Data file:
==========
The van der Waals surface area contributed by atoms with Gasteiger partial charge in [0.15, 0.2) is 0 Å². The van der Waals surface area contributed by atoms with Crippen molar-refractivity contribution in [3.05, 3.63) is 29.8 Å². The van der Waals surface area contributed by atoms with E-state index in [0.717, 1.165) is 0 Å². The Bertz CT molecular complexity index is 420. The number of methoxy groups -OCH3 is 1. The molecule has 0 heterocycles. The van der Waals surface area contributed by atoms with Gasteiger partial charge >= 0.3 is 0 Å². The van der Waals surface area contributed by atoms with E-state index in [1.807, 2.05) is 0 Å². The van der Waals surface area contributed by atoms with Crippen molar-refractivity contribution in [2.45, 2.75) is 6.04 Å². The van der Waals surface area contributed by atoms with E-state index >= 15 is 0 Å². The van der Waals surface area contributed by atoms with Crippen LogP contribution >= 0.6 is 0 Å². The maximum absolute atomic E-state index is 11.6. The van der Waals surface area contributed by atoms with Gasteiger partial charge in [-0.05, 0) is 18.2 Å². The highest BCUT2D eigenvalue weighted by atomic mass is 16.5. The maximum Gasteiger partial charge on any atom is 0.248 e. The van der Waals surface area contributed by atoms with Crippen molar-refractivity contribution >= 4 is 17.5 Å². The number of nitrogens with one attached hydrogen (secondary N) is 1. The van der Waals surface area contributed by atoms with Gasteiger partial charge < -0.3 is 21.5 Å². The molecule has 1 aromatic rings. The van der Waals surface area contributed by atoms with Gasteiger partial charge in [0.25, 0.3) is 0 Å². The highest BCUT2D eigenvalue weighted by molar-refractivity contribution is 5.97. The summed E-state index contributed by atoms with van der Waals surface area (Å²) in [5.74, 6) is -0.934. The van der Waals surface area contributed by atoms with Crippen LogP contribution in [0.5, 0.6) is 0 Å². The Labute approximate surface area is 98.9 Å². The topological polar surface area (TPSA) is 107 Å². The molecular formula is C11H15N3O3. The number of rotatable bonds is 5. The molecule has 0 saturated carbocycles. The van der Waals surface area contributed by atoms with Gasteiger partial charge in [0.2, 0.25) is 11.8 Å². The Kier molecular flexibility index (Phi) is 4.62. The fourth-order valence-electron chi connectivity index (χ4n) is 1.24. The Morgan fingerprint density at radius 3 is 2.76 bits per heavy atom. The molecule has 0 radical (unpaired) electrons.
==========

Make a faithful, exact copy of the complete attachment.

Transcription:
The van der Waals surface area contributed by atoms with Gasteiger partial charge in [0.15, 0.2) is 0 Å². The van der Waals surface area contributed by atoms with Crippen molar-refractivity contribution in [3.05, 3.63) is 29.8 Å². The van der Waals surface area contributed by atoms with E-state index in [0.717, 1.165) is 0 Å². The Bertz CT molecular complexity index is 420. The number of methoxy groups -OCH3 is 1. The molecule has 0 heterocycles. The van der Waals surface area contributed by atoms with Gasteiger partial charge >= 0.3 is 0 Å². The van der Waals surface area contributed by atoms with E-state index in [1.807, 2.05) is 0 Å². The van der Waals surface area contributed by atoms with Crippen molar-refractivity contribution in [2.45, 2.75) is 6.04 Å². The van der Waals surface area contributed by atoms with E-state index >= 15 is 0 Å². The van der Waals surface area contributed by atoms with Crippen LogP contribution >= 0.6 is 0 Å². The maximum absolute atomic E-state index is 11.6. The van der Waals surface area contributed by atoms with Gasteiger partial charge in [-0.05, 0) is 18.2 Å². The highest BCUT2D eigenvalue weighted by atomic mass is 16.5. The maximum Gasteiger partial charge on any atom is 0.248 e. The van der Waals surface area contributed by atoms with Crippen molar-refractivity contribution >= 4 is 17.5 Å². The number of nitrogens with one attached hydrogen (secondary N) is 1. The van der Waals surface area contributed by atoms with Gasteiger partial charge < -0.3 is 21.5 Å². The molecule has 1 aromatic rings. The van der Waals surface area contributed by atoms with Gasteiger partial charge in [0.25, 0.3) is 0 Å². The highest BCUT2D eigenvalue weighted by molar-refractivity contribution is 5.97. The summed E-state index contributed by atoms with van der Waals surface area (Å²) in [5.74, 6) is -0.934. The van der Waals surface area contributed by atoms with Crippen LogP contribution in [0.5, 0.6) is 0 Å². The Labute approximate surface area is 98.9 Å². The topological polar surface area (TPSA) is 107 Å². The molecular formula is C11H15N3O3. The number of rotatable bonds is 5. The molecule has 0 saturated carbocycles. The van der Waals surface area contributed by atoms with Gasteiger partial charge in [0.2, 0.25) is 11.8 Å². The Kier molecular flexibility index (Phi) is 4.62. The fourth-order valence-electron chi connectivity index (χ4n) is 1.24. The Morgan fingerprint density at radius 3 is 2.76 bits per heavy atom. The molecule has 0 radical (unpaired) electrons.